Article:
ANZAC weekend, tempting as it may be, isn't a particularly good time to go on a camping trip, especially not when it coincides with the end of the school holidays. Thus went our reasoning, so we didn't. Instead, the urge to leave the benighted, expensive, noisy city was channelled into a daytrip to Wiseman's Ferry, of which I have written before (there's a few pics of the last trip on my flickr page, by the way). I am pleased to report that Deschamps Delights continue to stock a fine range of pickles, and serve an excellent Devonshire tea. But clearly, I digress. Which I reserve the right to do, and if you don't like it you can go find a more linear blogger. Where was I? Oh yes, convict stoneworks.

You may, if you're feeling exceptionally masochistic, walk from Sydney to Newcastle by way of the Great North Walk. This follows, in places, the original overland route from Sydney to Newcastle, from before the time when the inevitable march of progress and the invention of both tarmac and the Otto cycle engine bought the people the F3 freeway. In the vicinity of Wiseman's Ferry it finds the luxury of not one but two convict-era (no, not Howard, the original settlers) tracks to follow. The day-tripper is thus able to avail themselves of the unusual luxury of a loop track, which starts about half a kilometre left of the ferry, goes up the hill to Finches Line, and comes back down about two kilometres down the road after considerable meanderings.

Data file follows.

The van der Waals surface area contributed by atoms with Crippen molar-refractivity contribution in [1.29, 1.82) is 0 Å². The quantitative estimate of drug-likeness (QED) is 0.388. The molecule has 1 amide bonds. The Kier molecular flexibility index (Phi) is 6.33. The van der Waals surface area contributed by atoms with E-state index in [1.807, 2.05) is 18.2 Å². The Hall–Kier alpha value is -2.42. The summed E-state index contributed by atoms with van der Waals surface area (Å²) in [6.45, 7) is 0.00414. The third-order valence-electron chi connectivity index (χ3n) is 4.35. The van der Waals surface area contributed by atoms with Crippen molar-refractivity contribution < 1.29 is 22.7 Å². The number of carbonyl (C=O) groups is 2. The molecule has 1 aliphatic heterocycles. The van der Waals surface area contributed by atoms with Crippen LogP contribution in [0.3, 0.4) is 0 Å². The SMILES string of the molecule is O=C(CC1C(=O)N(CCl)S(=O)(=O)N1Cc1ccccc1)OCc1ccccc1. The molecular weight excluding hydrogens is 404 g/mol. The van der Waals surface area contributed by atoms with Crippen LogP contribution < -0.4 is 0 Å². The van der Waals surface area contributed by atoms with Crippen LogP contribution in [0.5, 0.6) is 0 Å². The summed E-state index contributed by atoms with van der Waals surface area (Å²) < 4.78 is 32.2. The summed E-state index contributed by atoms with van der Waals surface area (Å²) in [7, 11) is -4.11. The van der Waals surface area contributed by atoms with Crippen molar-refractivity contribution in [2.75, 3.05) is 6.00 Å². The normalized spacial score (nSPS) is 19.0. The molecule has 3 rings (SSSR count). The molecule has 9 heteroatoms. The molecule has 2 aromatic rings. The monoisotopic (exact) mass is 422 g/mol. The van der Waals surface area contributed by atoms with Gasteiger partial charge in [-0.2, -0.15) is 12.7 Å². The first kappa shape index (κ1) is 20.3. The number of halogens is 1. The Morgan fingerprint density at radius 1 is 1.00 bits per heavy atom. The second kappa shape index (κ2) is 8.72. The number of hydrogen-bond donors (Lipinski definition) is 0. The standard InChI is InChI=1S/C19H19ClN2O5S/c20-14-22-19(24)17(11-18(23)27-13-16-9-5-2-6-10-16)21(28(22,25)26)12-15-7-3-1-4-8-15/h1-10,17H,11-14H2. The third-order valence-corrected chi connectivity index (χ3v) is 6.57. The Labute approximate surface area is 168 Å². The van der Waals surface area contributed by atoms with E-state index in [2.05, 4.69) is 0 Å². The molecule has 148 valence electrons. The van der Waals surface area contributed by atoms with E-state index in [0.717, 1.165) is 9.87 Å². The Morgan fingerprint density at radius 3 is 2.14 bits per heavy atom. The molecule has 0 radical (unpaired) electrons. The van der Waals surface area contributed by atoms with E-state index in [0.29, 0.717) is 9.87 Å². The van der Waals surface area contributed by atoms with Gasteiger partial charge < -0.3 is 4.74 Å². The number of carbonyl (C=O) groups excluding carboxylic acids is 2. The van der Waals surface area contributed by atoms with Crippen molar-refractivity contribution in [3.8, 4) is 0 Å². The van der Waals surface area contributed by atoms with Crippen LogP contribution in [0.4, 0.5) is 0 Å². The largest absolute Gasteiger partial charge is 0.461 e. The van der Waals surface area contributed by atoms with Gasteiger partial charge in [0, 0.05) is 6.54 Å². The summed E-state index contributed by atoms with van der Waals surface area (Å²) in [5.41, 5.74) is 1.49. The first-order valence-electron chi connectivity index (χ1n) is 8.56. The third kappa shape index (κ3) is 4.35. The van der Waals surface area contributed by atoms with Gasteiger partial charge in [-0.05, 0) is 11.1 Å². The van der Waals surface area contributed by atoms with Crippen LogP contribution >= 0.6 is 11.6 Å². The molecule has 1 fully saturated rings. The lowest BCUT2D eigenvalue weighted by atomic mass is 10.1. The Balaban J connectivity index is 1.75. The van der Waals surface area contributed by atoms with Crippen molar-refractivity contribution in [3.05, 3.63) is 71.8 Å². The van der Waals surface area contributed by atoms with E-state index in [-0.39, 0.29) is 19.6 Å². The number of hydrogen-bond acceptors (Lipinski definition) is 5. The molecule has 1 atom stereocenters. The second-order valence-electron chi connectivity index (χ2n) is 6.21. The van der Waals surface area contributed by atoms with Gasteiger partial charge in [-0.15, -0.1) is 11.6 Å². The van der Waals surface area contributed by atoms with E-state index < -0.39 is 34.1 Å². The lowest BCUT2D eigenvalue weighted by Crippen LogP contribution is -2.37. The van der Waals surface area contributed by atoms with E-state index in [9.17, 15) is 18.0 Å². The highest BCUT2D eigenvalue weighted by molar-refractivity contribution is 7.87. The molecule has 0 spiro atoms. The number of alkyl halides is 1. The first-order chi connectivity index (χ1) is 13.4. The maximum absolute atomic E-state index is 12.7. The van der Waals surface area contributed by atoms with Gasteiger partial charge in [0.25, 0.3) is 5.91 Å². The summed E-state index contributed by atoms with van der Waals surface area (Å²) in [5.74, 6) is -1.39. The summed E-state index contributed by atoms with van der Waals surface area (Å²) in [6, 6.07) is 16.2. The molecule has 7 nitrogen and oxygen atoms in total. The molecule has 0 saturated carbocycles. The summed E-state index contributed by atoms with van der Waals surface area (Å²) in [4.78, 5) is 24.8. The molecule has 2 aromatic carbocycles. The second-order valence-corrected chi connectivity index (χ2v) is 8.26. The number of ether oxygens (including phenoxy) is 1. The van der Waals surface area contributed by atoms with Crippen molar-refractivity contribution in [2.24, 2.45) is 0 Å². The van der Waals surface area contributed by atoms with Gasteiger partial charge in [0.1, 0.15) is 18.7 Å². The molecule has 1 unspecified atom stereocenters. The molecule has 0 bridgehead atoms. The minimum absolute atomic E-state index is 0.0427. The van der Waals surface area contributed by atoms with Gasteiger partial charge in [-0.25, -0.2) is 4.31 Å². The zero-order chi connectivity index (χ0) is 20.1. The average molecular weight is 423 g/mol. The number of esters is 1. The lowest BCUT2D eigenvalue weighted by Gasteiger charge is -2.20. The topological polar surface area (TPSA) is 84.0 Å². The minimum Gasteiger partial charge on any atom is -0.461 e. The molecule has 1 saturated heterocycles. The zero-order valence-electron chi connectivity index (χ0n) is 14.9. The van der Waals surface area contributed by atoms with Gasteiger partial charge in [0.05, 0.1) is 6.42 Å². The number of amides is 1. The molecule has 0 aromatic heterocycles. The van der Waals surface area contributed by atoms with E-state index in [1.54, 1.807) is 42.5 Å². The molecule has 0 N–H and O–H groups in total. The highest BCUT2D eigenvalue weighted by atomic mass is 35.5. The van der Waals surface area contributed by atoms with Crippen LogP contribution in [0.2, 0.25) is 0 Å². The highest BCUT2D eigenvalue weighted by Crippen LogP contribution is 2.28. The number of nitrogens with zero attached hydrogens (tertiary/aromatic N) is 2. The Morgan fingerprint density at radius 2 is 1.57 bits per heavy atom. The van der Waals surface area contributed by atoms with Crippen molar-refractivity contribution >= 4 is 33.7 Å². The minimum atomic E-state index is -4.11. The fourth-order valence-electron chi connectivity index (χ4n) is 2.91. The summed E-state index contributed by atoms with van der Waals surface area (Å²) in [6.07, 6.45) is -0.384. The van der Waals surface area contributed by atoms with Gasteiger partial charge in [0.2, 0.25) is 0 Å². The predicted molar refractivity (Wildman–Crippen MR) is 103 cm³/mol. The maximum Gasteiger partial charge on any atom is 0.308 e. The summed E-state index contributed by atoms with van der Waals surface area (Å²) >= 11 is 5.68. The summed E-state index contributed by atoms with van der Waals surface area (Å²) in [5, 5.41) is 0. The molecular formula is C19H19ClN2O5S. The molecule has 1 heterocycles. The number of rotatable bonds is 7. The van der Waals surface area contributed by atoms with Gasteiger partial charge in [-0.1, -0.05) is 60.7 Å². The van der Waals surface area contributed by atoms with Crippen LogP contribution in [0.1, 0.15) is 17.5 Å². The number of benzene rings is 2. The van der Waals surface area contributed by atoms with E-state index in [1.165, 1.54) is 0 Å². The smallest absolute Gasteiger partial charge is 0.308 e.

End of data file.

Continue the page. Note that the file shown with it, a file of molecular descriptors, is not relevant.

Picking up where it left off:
The first, uphill stretch of this track is a startling example of the 19th-century road-builders craft, and for once I am not being facetious, sarcastic, or even slightly silly. Admittedly, they were using convict labour, which was pretty cheap, but you have to hand it to those chappies: when they decided to build a road they Built A Road. There were no temporary measures. This particular bit of civil engineering skirts the side of a rock face one step removed from being a sheer cliff. Fitted stone blocks cut from said cliff face brace the outer side up to the width of a proper horse-and-cart track (they would have been pretty tired horses by the time they got to the top, mind you). Fancy diving-underground drains run under the road from the cliff side and drain out of buttresses on the outside, and thence down lined channels away from the foundations. Switchbacks are done in a proper curve of the wall, with natural watercourses run under the road and carried clear of the foundations on a lipped drain. All of this was built from stone quarried on the spot, faced up square and dry-fitted. We're talking serious stuff here, as testified to by the fact that it's still standing and usable 180 years later. Even more startling, they got the bulk of it done in about six months. Those convicts obviously didn't get much time off, the poor bastards.